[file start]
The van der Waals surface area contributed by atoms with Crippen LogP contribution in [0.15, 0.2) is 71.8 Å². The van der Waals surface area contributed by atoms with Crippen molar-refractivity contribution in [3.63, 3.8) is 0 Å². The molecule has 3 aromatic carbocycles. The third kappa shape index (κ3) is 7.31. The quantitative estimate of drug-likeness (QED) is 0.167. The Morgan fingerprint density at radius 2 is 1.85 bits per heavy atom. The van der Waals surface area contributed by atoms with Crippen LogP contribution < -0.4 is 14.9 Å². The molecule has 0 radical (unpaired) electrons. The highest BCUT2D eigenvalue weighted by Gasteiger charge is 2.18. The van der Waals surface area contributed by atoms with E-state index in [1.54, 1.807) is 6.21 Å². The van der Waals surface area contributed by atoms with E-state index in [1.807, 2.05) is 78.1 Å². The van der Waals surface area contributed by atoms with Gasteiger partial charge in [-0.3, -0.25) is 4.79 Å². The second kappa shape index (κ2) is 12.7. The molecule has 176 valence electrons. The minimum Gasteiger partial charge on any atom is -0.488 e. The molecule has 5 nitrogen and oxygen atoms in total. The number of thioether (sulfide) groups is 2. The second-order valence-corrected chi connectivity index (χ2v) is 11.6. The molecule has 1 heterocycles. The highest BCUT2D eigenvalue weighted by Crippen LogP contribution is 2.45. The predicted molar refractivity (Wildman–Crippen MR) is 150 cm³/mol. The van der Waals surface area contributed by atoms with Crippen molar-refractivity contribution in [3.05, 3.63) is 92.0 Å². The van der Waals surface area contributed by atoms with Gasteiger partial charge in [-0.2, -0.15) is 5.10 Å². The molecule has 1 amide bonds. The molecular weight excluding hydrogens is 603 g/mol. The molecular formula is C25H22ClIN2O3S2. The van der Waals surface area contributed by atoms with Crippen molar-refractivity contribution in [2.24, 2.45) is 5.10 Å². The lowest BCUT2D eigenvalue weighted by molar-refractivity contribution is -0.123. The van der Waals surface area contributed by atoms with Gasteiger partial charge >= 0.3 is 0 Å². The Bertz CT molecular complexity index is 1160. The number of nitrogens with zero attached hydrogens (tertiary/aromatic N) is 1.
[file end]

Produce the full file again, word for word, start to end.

The van der Waals surface area contributed by atoms with Crippen LogP contribution in [0.15, 0.2) is 71.8 Å². The van der Waals surface area contributed by atoms with Crippen molar-refractivity contribution in [3.63, 3.8) is 0 Å². The molecule has 3 aromatic carbocycles. The third kappa shape index (κ3) is 7.31. The quantitative estimate of drug-likeness (QED) is 0.167. The Morgan fingerprint density at radius 2 is 1.85 bits per heavy atom. The van der Waals surface area contributed by atoms with Crippen LogP contribution < -0.4 is 14.9 Å². The molecule has 0 radical (unpaired) electrons. The highest BCUT2D eigenvalue weighted by Gasteiger charge is 2.18. The van der Waals surface area contributed by atoms with E-state index in [1.54, 1.807) is 6.21 Å². The van der Waals surface area contributed by atoms with E-state index in [1.807, 2.05) is 78.1 Å². The van der Waals surface area contributed by atoms with Gasteiger partial charge in [-0.3, -0.25) is 4.79 Å². The second kappa shape index (κ2) is 12.7. The molecule has 176 valence electrons. The minimum Gasteiger partial charge on any atom is -0.488 e. The molecule has 5 nitrogen and oxygen atoms in total. The number of thioether (sulfide) groups is 2. The second-order valence-corrected chi connectivity index (χ2v) is 11.6. The molecule has 1 heterocycles. The highest BCUT2D eigenvalue weighted by Crippen LogP contribution is 2.45. The predicted molar refractivity (Wildman–Crippen MR) is 150 cm³/mol. The van der Waals surface area contributed by atoms with Crippen molar-refractivity contribution in [3.05, 3.63) is 92.0 Å². The van der Waals surface area contributed by atoms with Gasteiger partial charge in [-0.2, -0.15) is 5.10 Å². The molecule has 1 amide bonds. The molecular weight excluding hydrogens is 603 g/mol. The molecular formula is C25H22ClIN2O3S2. The van der Waals surface area contributed by atoms with Crippen molar-refractivity contribution in [2.24, 2.45) is 5.10 Å². The lowest BCUT2D eigenvalue weighted by molar-refractivity contribution is -0.123. The van der Waals surface area contributed by atoms with Gasteiger partial charge >= 0.3 is 0 Å². The Bertz CT molecular complexity index is 1160. The number of nitrogens with zero attached hydrogens (tertiary/aromatic N) is 1.